Explore Chemotherapy-Induced Cell Death

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  • Overview
  • Initiating Chemotherapy-Induced Cell Death
  • Potentials of Combinations
Overview

Chemotherapy-induced cell death can play an important role in eliciting immune responses

The antitumour immune response can be characterised by a series of stepwise events known as the cancer immunity cycle. The first steps in this process involve neoantigen release by dying cancer cells and subsequent neoantigen capture by dendritic cells (DCs).1

cancer immunity cycle
 
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Initiating Chemotherapy-Induced Cell Death

Chemotherapy elicits immunostimulatory effects and promotes antitumour activity

Chemotherapy-induced cell death promotes recruitment of DCs to the site of cell death and tumour antigen presentation to T cells, generating a robust, antigen-specific immune response.2-4

cancer antigen presentation

Additionally, chemotherapy induces immunostimulatory effects that may promote antitumour activity, such as decreasing the number of myeloid-derived suppressor cells (MDSCs) and regulatory T cells (Tregs) with immunosuppressive function.5

immune cells
decrease tregs
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Potentials of Combinations

Chemotherapy may synergise with PD-L1 inhibition

Chemotherapy-induced cell death can initiate the cancer immunity cycle and sensitise tumours to immune checkpoint inhibition. Targeting PD-L1 can help maintain this effect by countering immunosuppressive activity in the tumour microenvironment, which leads to tumour cell killing and the release of additional tumour antigens. Accordingly, approaches that utilise chemotherapy and PD-L1 in combination may enhance the antitumour response, as demonstrated in preclinical data.6-9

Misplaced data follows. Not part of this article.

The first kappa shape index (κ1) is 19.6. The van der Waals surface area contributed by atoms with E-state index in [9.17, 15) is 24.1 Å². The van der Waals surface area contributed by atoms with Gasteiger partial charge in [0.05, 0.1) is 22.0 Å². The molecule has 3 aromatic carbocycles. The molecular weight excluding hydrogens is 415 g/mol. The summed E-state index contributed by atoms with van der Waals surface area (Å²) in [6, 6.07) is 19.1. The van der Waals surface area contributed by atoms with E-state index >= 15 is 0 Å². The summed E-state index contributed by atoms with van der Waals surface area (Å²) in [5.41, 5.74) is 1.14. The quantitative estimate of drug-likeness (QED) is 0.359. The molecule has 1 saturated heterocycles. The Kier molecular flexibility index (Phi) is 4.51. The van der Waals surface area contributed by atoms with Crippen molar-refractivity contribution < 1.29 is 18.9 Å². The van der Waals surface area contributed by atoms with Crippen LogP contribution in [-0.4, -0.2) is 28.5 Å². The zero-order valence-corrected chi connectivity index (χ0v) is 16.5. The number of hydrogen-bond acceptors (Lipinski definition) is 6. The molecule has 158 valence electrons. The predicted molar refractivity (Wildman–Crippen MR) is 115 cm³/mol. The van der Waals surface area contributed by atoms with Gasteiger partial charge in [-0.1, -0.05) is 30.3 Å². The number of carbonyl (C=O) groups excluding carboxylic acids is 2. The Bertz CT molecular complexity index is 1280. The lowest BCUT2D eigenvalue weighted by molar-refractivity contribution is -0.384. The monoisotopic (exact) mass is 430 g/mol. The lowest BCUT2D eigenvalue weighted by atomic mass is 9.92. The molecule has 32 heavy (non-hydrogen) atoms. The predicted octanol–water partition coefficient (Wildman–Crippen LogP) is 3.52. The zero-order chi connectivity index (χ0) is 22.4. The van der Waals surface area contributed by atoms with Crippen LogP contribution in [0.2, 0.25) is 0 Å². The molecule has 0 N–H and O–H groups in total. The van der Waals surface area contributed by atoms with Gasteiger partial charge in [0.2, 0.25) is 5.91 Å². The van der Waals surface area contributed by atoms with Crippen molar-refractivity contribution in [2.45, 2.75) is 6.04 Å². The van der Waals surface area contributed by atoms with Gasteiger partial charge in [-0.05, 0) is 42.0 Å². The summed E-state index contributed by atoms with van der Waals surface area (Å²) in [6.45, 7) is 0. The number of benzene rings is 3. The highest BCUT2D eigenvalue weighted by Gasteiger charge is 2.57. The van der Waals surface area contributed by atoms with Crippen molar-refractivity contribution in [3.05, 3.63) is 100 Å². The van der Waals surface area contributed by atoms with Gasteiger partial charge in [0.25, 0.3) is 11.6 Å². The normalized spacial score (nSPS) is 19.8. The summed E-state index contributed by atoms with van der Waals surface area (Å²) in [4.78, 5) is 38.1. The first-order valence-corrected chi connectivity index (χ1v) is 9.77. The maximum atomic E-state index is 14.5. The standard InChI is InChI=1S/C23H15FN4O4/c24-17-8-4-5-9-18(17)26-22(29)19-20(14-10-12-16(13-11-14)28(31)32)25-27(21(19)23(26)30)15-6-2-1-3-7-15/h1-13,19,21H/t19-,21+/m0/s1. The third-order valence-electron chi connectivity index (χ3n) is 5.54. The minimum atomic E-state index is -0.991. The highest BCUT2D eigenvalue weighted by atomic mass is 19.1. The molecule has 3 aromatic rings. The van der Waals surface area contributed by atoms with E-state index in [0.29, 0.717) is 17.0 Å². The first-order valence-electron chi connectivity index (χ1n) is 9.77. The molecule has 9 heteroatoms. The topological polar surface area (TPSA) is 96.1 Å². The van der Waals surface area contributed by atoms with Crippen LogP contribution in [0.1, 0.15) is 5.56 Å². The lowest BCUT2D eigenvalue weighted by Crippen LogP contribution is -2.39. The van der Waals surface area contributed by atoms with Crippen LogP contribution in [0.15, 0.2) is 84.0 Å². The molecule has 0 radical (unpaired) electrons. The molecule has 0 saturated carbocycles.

chemotherapy and PD-L1

 

Roche is investigating the synergistic potential of chemotherapy and PD-L1 pathway inhibition in cancer types such as lung cancer and breast cancer

 
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References 
  1. Chen DS, Mellman I. Oncology meets immunology: the cancer-immunity cycle. Immunity. 2013;39:1-10. PMID: 23890059
  2. Pol J, Vacchelli E, Aranda F, et al. Trial Watch: Immunogenic cell death inducers for anticancer chemotherapy. Oncoimmunology. 2015;4:e1008866. PMID: 26137404
  3. Garg AD, Dudek-Peric AM, Romano E, and Agostinis P. Immunogenic cell death. Int J Dev Biol. 2016;59:131-140. PMID: 26374534
  4. Galluzzi L, Buque A, Kepp O, Zitvogel L, Kroemer G. Immunogenic cell death in cancer and infectious disease. Nat Rev Immuno. 2017;17:97-111. PMID: 27748397
  5. Chen G, Emens L. Chemoimmunotherapy: reengineering tumor immunity. Cancer Immunol Immunother. 2013;62(2):203-216. PMID: 23389507
  6. Chen DS, Irving BA, Hodi FS. Molecular pathways: next-generation immunotherapy—inhibiting programmed death-ligand 1 and programmed death-1. Clin Cancer Res. 2012;18(24):6580-6587. PMID: 23087408
  7. Chen DS, Mellman I. Elements of cancer immunity and the cancer-immune set point. Nature. 2017;541:321-330. PMID: 28102259
  8. Kim JM, Chen DS. Immune escape to PD-L1/PD-1 blockade: seven steps to success (or failure). Annals of Oncology. 2016;27:1492-1504. PMID: 27207108
  9. Swart M, Verbrugge I, Beltman JB. Combination approaches with immune-checkpoint blockade in cancer therapy. Front Oncol. 2016;6:233. doi:10.3389/fonc.2016.00233. PMID: 27847783

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